Astronauts Return From Space Station, As An American Takes Command : The Two-WayU.S. astronaut Sunita Williams is now in command of the International Space Station, after receiving control of the facility this weekend. Three departing astronauts whose capsule left the station early Monday landed safely three and a half hours later.
The Soyuz capsule floats as it brings Commander Gennady Padalka of Russia, NASA Flight Engineer Joe Acaba and Russian Flight Engineer Sergei Revin to a landing area near the town of Arkalyk, Kazakhstan. When it detached from the space station, the capsule was over Kenya.
The capsule lands, after its braking engines ease its final meter of descent.
The Soyuz TMA-04M capsule lands in a remote area near the town of Arkalyk, Kazakhstan, Monday. Padalka, Acaba and Revin returned from five months onboard the International Space Station, where they served as members of the Expedition 31 and 32 crews.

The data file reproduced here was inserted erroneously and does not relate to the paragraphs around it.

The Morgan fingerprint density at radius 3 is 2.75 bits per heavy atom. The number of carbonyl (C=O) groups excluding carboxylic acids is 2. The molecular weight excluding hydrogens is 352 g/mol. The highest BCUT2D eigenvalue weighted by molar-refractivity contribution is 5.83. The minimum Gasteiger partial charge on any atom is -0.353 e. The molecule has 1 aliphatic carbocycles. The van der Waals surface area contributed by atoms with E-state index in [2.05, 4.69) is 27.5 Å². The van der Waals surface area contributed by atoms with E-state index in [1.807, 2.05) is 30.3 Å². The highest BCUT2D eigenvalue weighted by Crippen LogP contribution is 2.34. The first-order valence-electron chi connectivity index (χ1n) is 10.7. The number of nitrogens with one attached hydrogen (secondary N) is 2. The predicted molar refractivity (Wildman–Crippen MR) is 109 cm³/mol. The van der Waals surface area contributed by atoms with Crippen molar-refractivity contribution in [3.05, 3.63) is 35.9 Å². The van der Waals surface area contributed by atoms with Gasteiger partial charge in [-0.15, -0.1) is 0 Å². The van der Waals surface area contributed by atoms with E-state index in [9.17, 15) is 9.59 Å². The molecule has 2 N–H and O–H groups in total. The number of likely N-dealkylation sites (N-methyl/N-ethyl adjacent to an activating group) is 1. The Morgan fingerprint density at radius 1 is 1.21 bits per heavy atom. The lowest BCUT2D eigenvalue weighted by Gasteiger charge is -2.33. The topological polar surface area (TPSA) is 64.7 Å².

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U.S. astronaut Sunita Williams is now in command of the International Space Station, after receiving control of the facility this weekend. Three departing astronauts whose capsule left the station early Monday landed safely three and a half hours later.
For NPR's Newscast, Peter van Dyk filed this report from Moscow:
"The Soyuz capsule carrying American Joe Acaba and Russians Gennady Padalka and Sergei Revin touched down in Kazakhstan as scheduled, almost four hours after leaving the space station. Before leaving, Padalka turned command of the orbiter over to Sunita Williams, making her just the second woman to lead an ISS expedition. She will celebrate her birthday on Wednesday with her two colleagues - a Japanese astronaut and Russian cosmonaut."
"The crew is due to be restored to its usual complement of six in mid-October. The standard duration for a mission to the space station is five months, but Russia's space agency says it is in talks with NASA to start year-long missions from 2015."
In her current stint in orbit, Williams has also conducted two spacewalks, bringing the total time she's spent working outside a spacecraft to more than 44 hours.